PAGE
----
THE FREE PRESS, 2000
TOUCHSTONE/SIMON & SCHUSTER, 2005



PERSIAN MIRRORS
The Elusive Face of Iran

No American reporter has more experience covering Iran or more access to the private corners of Iranian society than Elaine Sciolino. As a correspondent for Newsweek and The New York Times, she has reported on the key events of the past two decades. She was aboard the airplane that brought Ayatollah Ruhollah Khomeini to Tehran in 1979; she was there for the Iranian revolution, the hostage crisis, the Iran-Iraq war, the rise of President Mohammad Khatami, and the riots of the summer of 1999.

Persian Mirrors takes us into the public and private spaces of Iran—the bazaars, beauty salons, aerobics studios, courtrooms, universities, mosques, and the presidential palace—to capture the vitality of a society so often misunderstood by Americans. She demystifies a country of endless complexity, where, on the streets, women swathe themselves in black and behind high walls, they adorn themselves with makeup and jewelry; where the laws of Islam are the law of the land, and yet the government advertises as tourist attractions the ruins of the pre-Islamic imperial capital at Persepolis and the synagogue where Queen Esther is said to be buried; and where even the most austere clerics recite sensual romantic poetry, insisting that it refers to divine, and not earthly, love. Iran is also a place with a dark side, where unpredictable repression is carried out, officially and unofficially, by forces intent on maintaining power and influence.

Sciolino deftly uses her travels throughout Iran and her encounters with its people to portray the country as an exciting, daring laboratory where experiments with two highly volatile chemicals – Islam and democracy – are being conducted. The election of the reformist cleric Mohammad Khatami as President in 1997 exposed these contradictions by opening the door not only to greater popular participation in Iran’s Islamic government, but also to fierce political infighting, conducted as much with subtlety and indirection as with repression and fear.

Like the mirror mosaics found in Iran’s royal palaces and religious shrines, there is more to the whole of the country than the fragments revealed to outsiders. Persian Mirrors captures this elusive Iran. Sciolino paints in astonishing detail and rich color the surprising inner life of this country, where a great battle is raging not for control over territory but for the soul of the nation.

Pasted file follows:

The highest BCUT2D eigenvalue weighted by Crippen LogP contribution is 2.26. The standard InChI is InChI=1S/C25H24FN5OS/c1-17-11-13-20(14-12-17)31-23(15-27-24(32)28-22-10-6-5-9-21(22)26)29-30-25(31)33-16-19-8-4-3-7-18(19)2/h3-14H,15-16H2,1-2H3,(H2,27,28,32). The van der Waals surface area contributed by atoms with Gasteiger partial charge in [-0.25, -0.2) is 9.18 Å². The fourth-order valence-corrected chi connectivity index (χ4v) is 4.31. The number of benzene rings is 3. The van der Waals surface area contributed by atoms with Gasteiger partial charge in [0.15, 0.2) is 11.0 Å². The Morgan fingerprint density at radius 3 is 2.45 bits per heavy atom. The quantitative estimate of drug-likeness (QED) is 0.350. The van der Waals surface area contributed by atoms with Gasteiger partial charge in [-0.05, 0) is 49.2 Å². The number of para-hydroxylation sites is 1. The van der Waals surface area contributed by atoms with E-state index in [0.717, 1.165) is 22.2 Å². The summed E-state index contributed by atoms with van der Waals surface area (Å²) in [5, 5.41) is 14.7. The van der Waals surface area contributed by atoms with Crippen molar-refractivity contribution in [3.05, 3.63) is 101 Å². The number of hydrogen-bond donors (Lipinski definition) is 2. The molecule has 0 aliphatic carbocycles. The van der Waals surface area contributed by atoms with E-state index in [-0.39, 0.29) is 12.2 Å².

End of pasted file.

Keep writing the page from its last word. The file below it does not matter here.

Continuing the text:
PRAISE for PERSIAN MIRRORS

“Complex and nuanced. Sciolino makes a persuasive case that Iran is one of the few places in the world in which the claims of the theocracy and democracy vie with more or less matched force. [Her] book makes it clear that they have a long way to go.”
The New York Time Book Review

“Sciolino succeeds in exposing the lie of America’s Iran. Her intimate portrait… shows us a country whose bold experimentation with certain democratic ideals often mirrors our own.”
The Washington Post

“Sciolino is hopeful, if not certain, that Iranians an work their way to the rational, respectable government they deserve, and her intelligence and style convey exactly what’s at stake.”
The New Yorker

“Sciolino draws on her long experience to illuminate Iran’s seductive contradictions – it’s ardent, grim faith and the hospitality, irreverence, and mirth of its people.”
The Wall Street Journal

“Few observers are as equipped to report on present day Iran as Sciolino. [Her] interviews with Iranian men and women are extra-ordinarily instructive.”
The Washington Times

“A welcome step towards greater understanding of a complicated country … One of its most fascinating features is its picture of Iranian women.”
The Economist

“American readers need a book like this, a fine account of where Iran stands today and how it got there.”
Chicago Tribune

“Iran is not easy to know well, but Ms. Sciolino knows it intimately.”
The New York Times

“With Persian Mirrors, Elaine Sciolino has lifted the veil to let us readers see—and understand—the elusive face of Iran. The fruits of more than twenty years of penetrating reporting are evident here in this sensitive and perceptive book that illuminates Iran’s old and new orders. She has helped make this foreign country more familiar, delivering a clear-eyed analysis that is both enlightening and entertaining.”
Katharine Graham

“No American reporter knows Iran as well as Elaine Sciolino. This is a captivating, intimate, sensitive, finespun journey through the contradictions of the Iranian revolution and the new order it created. Her insights will make you wonder why we begin a new century still so out of touch with such a fascinating place.”
Peter Jennings, ABC News